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China military to train Assad troops

Smoke rises behind Aleppo's historic citadel, controlled by forces loyal to Syria's President Bashar Assad, as seen from a rebel-held area of Aleppo, Syria, on August 18, 2016. China says its military has agreed to train Assad's troops “to ease the humanitarian crisis in Syria.” (REUTERS/Abdalrhman Ismail)
BEIJING: China’s military will provide training for Syrian armed forces, a spokesman for Beijing’s defense ministry said Thursday, adding it would take place on Chinese soil.
Beijing is a longstanding backer of the Syrian government of Bashar Assad, which has engaged in a bloody war that has left more than 290,000 people dead and displaced millions since it began in 2011 with the brutal repression of anti-government demonstrations.
Last week senior Chinese military official Guan Youfei met with Syria’s defense minister in Damascus and said he wanted closer military ties with the Syrian government, state media reported.
“The Chinese military will provide the Syrian side with medical and nursing professional training,” defense ministry spokesman Wu Qian told reporters at a monthly briefing.
The training would take place in China, he added, and was intended “to ease the humanitarian crisis in Syria.”
The Chinese military has already provided Syrian authorities with medical equipment and medicines “to help reduce the humanitarian suffering of the Syrian people,” Wu said.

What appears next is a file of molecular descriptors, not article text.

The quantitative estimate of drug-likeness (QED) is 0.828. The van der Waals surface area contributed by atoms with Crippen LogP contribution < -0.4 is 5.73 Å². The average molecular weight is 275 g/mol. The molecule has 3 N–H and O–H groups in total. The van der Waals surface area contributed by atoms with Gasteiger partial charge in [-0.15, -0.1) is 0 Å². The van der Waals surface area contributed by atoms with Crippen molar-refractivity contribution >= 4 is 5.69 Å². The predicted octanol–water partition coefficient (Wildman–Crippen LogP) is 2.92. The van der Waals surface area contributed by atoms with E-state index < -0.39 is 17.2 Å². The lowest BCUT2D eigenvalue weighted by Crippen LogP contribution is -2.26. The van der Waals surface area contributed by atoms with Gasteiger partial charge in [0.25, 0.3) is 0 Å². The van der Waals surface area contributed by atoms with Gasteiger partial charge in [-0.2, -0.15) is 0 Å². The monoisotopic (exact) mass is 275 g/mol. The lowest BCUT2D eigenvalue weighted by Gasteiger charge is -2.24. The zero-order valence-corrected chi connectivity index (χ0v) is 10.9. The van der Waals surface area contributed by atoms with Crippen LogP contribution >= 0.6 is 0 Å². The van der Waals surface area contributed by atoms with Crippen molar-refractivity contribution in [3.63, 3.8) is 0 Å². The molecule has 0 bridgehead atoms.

“For a long period of time, China and Syria have helped each other. And China has been pushing for a political solution of the Syrian conflict and we have always supported the independence of Syria,” he added.
As well as supporting Assad’s government, Beijing is close to Moscow, which has carried out strikes on rebel-held areas of Aleppo, as have Assad’s forces.
After Guan’s visit to Damascus, China’s state broadcaster questioned the authenticity of a harrowing video showing a stunned-looking four-year-old boy covered in blood and dust after an air strike in Aleppo, alleging it may have been faked as part of a Western “propaganda war.”
The footage brought worldwide attention to the plight of children in the bloody siege of the city, and sparked diplomatic disagreement, as Russia denied carrying out the attack, and Chinese media said the group that shot the video had links to the British military.

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